Zygote intra-fallopian transfer, or ZIFT, is an assisted reproductive technology in which the egg and sperm are allowed to come together to form an early embryo -- also called a zygote. Then the embryos, or the zygotes, are placed in the Fallopian tube so that they may arrive in the uterus via the natural route, which is through the Fallopian tubes. It is used as an alternative to IVF (in vitro fertilization) in cases where perhaps IVF is not working, or in women in whom the standard form of embryo transfer is very difficult -- such as women who have had previous surgery on their uterus or women who may have an ‘anomalous uterus,' meaning a uterus that has a funny shape to it, such as it's heart-shaped or V-shaped or Y-shaped. Those women seem to do better if we do a ZIFT procedure rather than regular IVF or the standard embryo transfer.
What is an "intra-cytoplasmic sperm injection" or "ICSI"?
Intra-cytoplasmic sperm injection, abbreviated ICSI, or "ick-see" commonly, is the technique that is used to achieve fertilization in those couples in whom the male has sperm that are not capable of fertilizing the egg in a normal situation. So, in normal assisted reproductive technology, the sperm are simply added to the egg, and the assumption is that the sperm will swim around and then will fight it out and one of them will make it into the egg to achieve fertilization. But for some men, this is not the case. So their sperm are too few in number, or they're not strong enough, or they're not swimming well enough, and yet the head of the sperm contains perfectly normal chromosomes and can produce a perfectly normal offspring. So, in these conditions, the sperm is picked up, individually, one at a time, and then the sperm is actually injected directly into the egg. And because the egg consists mostly of cytoplasm, the ICSI procedure is called intra-cytoplasmic sperm injection--in other words, injection of the sperm directly into the substrate of the egg to help fertilization occur.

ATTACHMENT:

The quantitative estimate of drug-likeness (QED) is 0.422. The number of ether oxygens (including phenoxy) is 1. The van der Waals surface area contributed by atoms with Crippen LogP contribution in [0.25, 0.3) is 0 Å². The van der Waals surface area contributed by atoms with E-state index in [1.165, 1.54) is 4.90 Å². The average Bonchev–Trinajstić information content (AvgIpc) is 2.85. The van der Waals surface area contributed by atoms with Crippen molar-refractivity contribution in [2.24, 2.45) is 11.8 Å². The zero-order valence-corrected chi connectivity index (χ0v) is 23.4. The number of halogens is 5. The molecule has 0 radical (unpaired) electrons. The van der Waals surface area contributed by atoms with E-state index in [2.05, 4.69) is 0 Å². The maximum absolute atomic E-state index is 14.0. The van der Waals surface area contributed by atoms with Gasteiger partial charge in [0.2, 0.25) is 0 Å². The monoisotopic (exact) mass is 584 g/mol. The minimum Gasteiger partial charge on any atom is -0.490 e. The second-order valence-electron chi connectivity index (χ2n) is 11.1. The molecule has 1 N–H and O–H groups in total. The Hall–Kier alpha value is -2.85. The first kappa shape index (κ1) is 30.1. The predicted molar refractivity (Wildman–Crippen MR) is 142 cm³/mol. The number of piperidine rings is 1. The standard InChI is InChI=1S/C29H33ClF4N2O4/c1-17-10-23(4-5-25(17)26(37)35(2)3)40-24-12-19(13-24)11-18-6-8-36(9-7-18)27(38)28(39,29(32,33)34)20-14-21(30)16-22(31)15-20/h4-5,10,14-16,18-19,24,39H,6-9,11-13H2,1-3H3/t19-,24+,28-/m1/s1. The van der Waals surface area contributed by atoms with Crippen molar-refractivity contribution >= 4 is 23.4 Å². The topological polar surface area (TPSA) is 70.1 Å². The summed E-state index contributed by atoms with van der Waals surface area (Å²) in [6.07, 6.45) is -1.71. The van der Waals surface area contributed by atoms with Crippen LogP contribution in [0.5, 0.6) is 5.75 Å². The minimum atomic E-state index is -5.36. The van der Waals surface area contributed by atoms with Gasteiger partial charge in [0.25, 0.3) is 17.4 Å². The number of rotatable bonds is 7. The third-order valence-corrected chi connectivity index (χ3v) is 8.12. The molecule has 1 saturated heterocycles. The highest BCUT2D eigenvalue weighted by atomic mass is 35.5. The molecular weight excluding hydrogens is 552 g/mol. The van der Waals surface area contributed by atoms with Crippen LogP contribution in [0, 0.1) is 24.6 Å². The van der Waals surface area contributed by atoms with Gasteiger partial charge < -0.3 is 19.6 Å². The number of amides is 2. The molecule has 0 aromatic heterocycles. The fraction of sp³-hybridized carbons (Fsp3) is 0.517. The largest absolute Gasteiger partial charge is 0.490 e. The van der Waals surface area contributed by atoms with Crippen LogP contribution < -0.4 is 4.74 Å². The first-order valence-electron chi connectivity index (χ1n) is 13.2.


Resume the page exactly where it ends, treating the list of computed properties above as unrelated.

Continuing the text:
What is "follicle aspiration, sperm injection and assisted follicular rupture" or "FASIAR"?
Follicle aspiration sperm injection and assisted rupture are abbreviated F.A.S.I.A.R.; “FAY-zur” or “FAY-zhur” if you will, and was a technique which we used at one time to try to help egg and sperm come together without having to go through the whole rigmarole of assisted reproductive technology, and yet have some of those features be present in what would otherwise have been a simple intrauterine insemination or IUI. We tried this method for a while and it seemed to be working quite well. Others had tried it before us and given it different acronyms, but the principle was always the same. The idea was that a needle would be inserted into the follicle as though an egg was going to be taken out of it, but rather than gathering the eggs in a formal way and mixing them in the laboratory, the egg would simply be forced out of the follicle through assisted rupture of the follicle, if you will, along with the injection of the sperm, so it had lots of theoretical advantages over the simple intrauterine insemination. The trouble is that up to this point it has not been shown to be superior to a simple intrauterine insemination and so the IUI, which is less involved and less costly, continues to be used, whereas FASIAR has not really caught on and is really awaiting confirmation that it's worthwhile over the IUI.
How often do assisted reproductive technology treatments produce multiple children?
Assisted reproductive technologies, especially the way they are practiced in the United States, have a high association of multiple gestation and the reason for this, of course, is because the doctors that practice IVF, or practice assisted reproductive technologies, are as motivated as the patients to try to make the procedure be successful, so they try to tip the balance in their favour by transferring multiple embryos. If one embryo has a 20% chance of implanting, then two embryos will have will have a higher chance of implanting, and so on. It's like rolling multiple dice in an effort to get at least one of them to come up with the number six. However, if you roll four dice, every once in a while, those dice will all come up with sixes and then you'll have a multiple gestation. So, in the United States the multiple gestation rate is about 37%. It's quite high. More than one third of all pregnancies in the United States from assisted reproduction are multiple gestations. In contrast, in Europe or in other parts of the world where infertility is covered by insurance, the insurance company commonly mandates that no more than one embryo may be replaced. Well, if you only put back one embryo, then you can really only have one baby, unless of course that one embryo splits into identical twins, but that's very rare. The reason we have multiple gestations with assisted reproduction is because we're putting back multiple embryos. So, if you only put back one embryo, really, you should only have one baby, and the incidence of multiple gestation in Europe and other places in the world where infertility is covered by insurance is much lower, and really approaches what it would be in nature, which is about one percent.